We grow out of stories: the ones gifted to us by our family, or imposed upon us by society. These stories shape us, and sometimes we celebrate them, or choose to leave them behind. In many ways we are nothing more than a collection of stories: those we hold within, those we act out, those that we hide away.
I worked with a group yesterday who shared their stories: probably they only used a hundred and fifty words each, and yet, through those stories, i knew them better.
We are not the same story in every space: we have private and public versions of ourselves. Perhaps, somewhere deep inside, is the true story of ‘self’. Or perhaps we are nothing more than a rotating carousel of truths, each held in a different context.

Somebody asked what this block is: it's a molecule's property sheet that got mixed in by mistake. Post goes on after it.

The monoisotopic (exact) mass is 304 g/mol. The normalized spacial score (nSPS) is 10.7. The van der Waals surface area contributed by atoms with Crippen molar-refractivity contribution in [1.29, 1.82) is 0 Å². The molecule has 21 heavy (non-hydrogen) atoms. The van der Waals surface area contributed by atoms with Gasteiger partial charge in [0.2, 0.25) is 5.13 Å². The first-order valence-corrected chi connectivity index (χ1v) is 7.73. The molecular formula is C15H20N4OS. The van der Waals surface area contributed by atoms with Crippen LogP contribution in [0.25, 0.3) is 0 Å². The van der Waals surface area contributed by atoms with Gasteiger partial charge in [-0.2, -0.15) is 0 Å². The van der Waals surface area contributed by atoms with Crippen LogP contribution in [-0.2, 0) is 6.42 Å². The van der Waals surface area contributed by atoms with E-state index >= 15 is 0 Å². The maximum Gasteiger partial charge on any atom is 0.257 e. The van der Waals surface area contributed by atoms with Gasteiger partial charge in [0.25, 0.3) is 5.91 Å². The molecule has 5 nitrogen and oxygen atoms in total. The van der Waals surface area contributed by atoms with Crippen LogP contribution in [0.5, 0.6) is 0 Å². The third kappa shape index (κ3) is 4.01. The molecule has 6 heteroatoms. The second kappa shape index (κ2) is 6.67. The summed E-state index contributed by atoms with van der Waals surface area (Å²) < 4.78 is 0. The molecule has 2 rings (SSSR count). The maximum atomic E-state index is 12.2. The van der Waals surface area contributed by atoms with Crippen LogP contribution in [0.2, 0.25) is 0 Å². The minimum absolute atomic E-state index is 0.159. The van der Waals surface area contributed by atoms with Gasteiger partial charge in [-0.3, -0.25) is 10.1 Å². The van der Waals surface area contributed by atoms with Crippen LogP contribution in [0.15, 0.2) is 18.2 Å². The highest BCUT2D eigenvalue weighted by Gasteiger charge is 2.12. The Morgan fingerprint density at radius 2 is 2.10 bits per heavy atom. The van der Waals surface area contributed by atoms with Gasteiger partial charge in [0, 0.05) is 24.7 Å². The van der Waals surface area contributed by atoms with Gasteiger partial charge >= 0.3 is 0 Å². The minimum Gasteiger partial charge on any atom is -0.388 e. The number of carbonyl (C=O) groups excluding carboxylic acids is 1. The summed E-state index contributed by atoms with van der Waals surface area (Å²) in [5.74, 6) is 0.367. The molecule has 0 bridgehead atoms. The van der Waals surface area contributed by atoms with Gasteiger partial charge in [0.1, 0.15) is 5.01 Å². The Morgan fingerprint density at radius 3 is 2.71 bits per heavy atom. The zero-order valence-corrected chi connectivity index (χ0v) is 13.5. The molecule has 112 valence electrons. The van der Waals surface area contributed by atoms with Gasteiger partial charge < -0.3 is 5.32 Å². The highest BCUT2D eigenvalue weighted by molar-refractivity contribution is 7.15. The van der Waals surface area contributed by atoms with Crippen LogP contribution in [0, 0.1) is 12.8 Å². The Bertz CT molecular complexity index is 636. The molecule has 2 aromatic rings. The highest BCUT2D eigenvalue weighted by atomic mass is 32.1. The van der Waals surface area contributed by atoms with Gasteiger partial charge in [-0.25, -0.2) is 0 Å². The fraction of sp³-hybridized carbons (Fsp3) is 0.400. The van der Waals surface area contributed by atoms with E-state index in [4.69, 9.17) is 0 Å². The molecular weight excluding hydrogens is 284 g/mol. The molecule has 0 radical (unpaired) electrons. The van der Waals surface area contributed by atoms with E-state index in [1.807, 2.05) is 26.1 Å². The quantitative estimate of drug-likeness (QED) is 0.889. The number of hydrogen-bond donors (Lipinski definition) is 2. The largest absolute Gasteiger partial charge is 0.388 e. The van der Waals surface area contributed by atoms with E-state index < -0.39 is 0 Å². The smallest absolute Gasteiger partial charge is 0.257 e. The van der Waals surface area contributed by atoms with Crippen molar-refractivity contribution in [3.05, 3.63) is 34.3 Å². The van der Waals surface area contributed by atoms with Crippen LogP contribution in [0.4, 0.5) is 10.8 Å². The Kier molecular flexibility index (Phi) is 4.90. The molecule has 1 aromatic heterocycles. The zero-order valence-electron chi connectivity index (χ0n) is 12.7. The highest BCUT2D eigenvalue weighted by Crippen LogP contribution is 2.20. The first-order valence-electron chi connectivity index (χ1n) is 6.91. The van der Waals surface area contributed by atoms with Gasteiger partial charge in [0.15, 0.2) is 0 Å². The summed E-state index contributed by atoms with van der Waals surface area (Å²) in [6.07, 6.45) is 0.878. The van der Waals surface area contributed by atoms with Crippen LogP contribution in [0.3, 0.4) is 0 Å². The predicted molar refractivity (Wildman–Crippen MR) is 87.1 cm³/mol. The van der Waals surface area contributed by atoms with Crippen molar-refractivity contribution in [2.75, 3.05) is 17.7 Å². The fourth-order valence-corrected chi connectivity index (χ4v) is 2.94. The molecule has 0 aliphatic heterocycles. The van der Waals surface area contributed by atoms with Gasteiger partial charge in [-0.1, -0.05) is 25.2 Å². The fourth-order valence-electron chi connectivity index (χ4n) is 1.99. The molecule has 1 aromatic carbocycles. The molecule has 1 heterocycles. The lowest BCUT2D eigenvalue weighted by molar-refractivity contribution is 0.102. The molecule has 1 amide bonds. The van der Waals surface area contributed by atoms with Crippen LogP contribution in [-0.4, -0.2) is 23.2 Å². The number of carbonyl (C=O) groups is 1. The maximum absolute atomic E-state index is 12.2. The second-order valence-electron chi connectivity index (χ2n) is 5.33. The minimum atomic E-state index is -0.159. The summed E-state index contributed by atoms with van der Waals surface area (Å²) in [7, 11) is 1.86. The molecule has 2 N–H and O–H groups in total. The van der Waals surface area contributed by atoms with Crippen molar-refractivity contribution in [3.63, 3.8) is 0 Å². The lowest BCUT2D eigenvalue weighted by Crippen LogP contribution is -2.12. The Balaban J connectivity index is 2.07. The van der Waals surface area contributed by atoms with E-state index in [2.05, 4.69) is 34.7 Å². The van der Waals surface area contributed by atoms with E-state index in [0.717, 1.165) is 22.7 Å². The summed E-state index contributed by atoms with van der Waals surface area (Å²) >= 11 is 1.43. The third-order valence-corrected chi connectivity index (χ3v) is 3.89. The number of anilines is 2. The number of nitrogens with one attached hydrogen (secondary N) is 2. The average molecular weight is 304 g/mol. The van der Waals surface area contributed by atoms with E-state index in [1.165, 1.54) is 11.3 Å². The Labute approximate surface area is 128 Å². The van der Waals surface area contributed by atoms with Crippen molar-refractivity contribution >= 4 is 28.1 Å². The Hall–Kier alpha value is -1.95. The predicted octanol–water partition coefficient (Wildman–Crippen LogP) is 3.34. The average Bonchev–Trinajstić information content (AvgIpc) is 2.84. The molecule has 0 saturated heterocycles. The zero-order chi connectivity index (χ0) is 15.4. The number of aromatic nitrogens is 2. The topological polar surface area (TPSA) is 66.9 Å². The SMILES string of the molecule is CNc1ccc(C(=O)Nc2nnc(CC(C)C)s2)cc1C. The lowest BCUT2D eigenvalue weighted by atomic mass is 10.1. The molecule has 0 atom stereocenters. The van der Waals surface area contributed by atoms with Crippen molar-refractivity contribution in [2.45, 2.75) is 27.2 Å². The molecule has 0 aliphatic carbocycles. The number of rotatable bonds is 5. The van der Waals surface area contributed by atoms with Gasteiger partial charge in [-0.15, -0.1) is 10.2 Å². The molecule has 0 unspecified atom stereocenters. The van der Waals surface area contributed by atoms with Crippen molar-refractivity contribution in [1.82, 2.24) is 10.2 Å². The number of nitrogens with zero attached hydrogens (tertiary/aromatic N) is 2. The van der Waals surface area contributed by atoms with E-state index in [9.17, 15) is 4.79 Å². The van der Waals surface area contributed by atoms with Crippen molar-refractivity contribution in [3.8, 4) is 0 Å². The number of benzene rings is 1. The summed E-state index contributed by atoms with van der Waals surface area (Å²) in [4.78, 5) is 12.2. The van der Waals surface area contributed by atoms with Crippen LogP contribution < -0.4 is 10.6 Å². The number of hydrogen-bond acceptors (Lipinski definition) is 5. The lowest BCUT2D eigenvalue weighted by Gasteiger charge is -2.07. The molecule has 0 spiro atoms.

We talk about authenticity in leadership: when you ask people to illustrate it then tend to draw foundations or, more commonly, roots. The notion that ‘authenticity’ is what a story is built upon. But to some extent that requires us to be willing to share: to make ourself vulnerable by unearthing the story of self and making it open to others.
In that sense, perhaps authenticity is a cost to the individual, a risk. Because once we put our story out there, it can fly. The narrative ceases to be under our control.
Some stories we hide because we treasure them: others because they are unsafe to share.
It reminds me of the role of the Social Leader as the Storytelling Leader: sometimes to speak, often to listen, always with humility.